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Black History Month

Black History Month - Background

Thanks to the pioneering work of Dr. Carter G. Woodson and the organization he founded, the Association for the Study of Afro-American Life and History (ASALH), “information on the contributions of persons of African descent to our nation and world is currently taught in universities and in many K-12 schools. Black History is featured in television documentaries and in local and national museums. It is conveyed through literature, the visual arts, and music. The great lives and material culture of Black History can be seen in national park sites and in the preservation of historic homes, buildings, and even cemeteries.  Black History Month is not a token. It is a special tribute—a time of acknowledgement, of reflection, and inspiration—that comes to life in real and ongoing activities throughout the year, just as the work of ASALH has for 106 years steadily asserted both racial pride and the centrality of race and the black experience to the American narrative and heritage.” 

Black History Month (BHM) was officially established in 1986, however it’s foundation can be traced back to 1915, when Woodson participated in an exhibit highlighting the progress of African Americans since the destruction of slavery.  Seeing the large crowd that attended the event inspired Woodson to form an organization to promote the scientific study of black life and history, and establish a tradition of promoting achievements to serve as inspiration to the community to continue advancing civilization.

Woodson and the Association set a theme for the annual celebration, and provided content that included, pictures, lessons, plays, and posters of important dates and people. In the 1940s, slow efforts began to expand sharing of content and the accompanying celebrations of black history to the general public. By the 1960s the shift began to the establishment of the month-long celebration that takes place today.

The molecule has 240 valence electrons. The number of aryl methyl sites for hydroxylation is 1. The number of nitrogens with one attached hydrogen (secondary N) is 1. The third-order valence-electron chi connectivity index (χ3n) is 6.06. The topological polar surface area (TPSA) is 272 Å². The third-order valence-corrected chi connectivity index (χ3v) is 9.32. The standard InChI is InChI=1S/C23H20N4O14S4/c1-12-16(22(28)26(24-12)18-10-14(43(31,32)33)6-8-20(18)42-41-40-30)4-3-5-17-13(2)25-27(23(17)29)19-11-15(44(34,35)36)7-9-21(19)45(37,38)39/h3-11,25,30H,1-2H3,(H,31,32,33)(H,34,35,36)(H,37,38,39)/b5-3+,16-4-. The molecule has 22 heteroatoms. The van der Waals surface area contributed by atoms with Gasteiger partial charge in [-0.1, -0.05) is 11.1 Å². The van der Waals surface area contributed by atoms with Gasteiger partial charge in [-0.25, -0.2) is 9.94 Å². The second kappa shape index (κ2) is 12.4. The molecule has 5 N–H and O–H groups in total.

From: https://asalh.org/about-us/about-black-history-month/

2023 Theme – Black Resistance

“If you are silent about your pain, they’ll kill you and say you enjoyed it.”― Zora Neale Hurston

 

Explore the tabs in the box below to read excerpts from ASALH's "Black Resistance Executive Summary (2023)".

Excerpts from ASALH's "Black Resistance Executive Summary (2023)"

  • African Americans have resisted historic and ongoing oppression, in all forms, especially the racial terrorism of lynching, racial pogroms, and police killings since our arrival upon these shores. These efforts have been to advocate for a dignified self-determined life in a just democratic society in the United States and beyond the United States political jurisdiction.
  • The 1950s and 1970s in the United States was defined by actions such as sit-ins, boycotts, walk outs, strikes by Black people and white allies in the fight for justice against discrimination in all sectors of society from employment to education to housing. Black people have had to consistently push the United States to live up to its ideals of freedom, liberty, and justice for all.
  • Black people have sought ways to nurture and protect Black lives, and for autonomy of their physical and intellectual bodies through armed resistance, voluntary emigration, nonviolence, education, literature, sports, media, and legislation/politics. Black led institutions and affiliations have lobbied, litigated, legislated, protested, and achieved success. 
  • Cultural centers such as libraries including George Cleveland Hall Library (Chicago, IL), Dart Hall (Charleston, SC) and social, literary, and cultural clubs, such as Jack and Jill, Phillis Wheatley Literary Societies, fraternal and sororal orders, associations (i.e. Association for the Study of Negro Life and History, National Association of Colored Women, etc.) worked to support the intellectual development of communities to collect and preserve Black stories, sponsor Black history and literature events, and were active in the quest for civil, social, and human rights.
  • Black medical professionals worked with others to establish nursing schools, hospitals, and clinics in order to provide spaces for Black people to get quality health care, which they often did (and do not) receive at mainstream medical institutions.